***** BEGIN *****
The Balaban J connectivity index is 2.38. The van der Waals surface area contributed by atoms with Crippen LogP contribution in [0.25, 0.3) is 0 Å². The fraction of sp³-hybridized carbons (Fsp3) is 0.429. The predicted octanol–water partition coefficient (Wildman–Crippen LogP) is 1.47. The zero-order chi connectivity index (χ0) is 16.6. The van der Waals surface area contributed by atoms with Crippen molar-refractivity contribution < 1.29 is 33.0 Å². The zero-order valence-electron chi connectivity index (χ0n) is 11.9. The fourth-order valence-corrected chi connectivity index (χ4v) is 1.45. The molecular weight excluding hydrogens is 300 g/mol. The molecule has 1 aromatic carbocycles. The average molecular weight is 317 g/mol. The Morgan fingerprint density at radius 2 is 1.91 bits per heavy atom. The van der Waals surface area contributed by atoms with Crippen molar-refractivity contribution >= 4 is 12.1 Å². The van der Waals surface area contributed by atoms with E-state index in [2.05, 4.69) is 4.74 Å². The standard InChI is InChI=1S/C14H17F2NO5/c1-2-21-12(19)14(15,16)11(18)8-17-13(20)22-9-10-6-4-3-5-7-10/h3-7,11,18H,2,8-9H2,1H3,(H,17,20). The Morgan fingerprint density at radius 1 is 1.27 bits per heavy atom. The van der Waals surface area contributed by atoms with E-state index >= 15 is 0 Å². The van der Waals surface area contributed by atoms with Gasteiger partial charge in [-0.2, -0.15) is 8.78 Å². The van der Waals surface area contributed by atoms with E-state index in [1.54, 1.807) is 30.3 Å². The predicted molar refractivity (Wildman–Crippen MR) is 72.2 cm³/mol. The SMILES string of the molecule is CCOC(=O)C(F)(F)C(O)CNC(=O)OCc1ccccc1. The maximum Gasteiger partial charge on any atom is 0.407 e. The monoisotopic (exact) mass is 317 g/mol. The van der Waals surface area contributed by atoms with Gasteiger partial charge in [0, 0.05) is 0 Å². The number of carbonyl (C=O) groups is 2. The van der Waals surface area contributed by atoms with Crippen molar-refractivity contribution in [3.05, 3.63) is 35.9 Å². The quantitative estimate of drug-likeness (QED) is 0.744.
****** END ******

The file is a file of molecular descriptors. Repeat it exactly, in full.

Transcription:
The Balaban J connectivity index is 2.38. The van der Waals surface area contributed by atoms with Crippen LogP contribution in [0.25, 0.3) is 0 Å². The fraction of sp³-hybridized carbons (Fsp3) is 0.429. The predicted octanol–water partition coefficient (Wildman–Crippen LogP) is 1.47. The zero-order chi connectivity index (χ0) is 16.6. The van der Waals surface area contributed by atoms with Crippen molar-refractivity contribution < 1.29 is 33.0 Å². The zero-order valence-electron chi connectivity index (χ0n) is 11.9. The fourth-order valence-corrected chi connectivity index (χ4v) is 1.45. The molecular weight excluding hydrogens is 300 g/mol. The molecule has 1 aromatic carbocycles. The average molecular weight is 317 g/mol. The Morgan fingerprint density at radius 2 is 1.91 bits per heavy atom. The van der Waals surface area contributed by atoms with Crippen molar-refractivity contribution >= 4 is 12.1 Å². The van der Waals surface area contributed by atoms with E-state index in [2.05, 4.69) is 4.74 Å². The standard InChI is InChI=1S/C14H17F2NO5/c1-2-21-12(19)14(15,16)11(18)8-17-13(20)22-9-10-6-4-3-5-7-10/h3-7,11,18H,2,8-9H2,1H3,(H,17,20). The Morgan fingerprint density at radius 1 is 1.27 bits per heavy atom. The van der Waals surface area contributed by atoms with E-state index >= 15 is 0 Å². The van der Waals surface area contributed by atoms with Gasteiger partial charge in [-0.2, -0.15) is 8.78 Å². The van der Waals surface area contributed by atoms with E-state index in [1.54, 1.807) is 30.3 Å². The predicted molar refractivity (Wildman–Crippen MR) is 72.2 cm³/mol. The SMILES string of the molecule is CCOC(=O)C(F)(F)C(O)CNC(=O)OCc1ccccc1. The maximum Gasteiger partial charge on any atom is 0.407 e. The monoisotopic (exact) mass is 317 g/mol. The van der Waals surface area contributed by atoms with Gasteiger partial charge in [0, 0.05) is 0 Å². The number of carbonyl (C=O) groups is 2. The van der Waals surface area contributed by atoms with Crippen molar-refractivity contribution in [3.05, 3.63) is 35.9 Å². The quantitative estimate of drug-likeness (QED) is 0.744.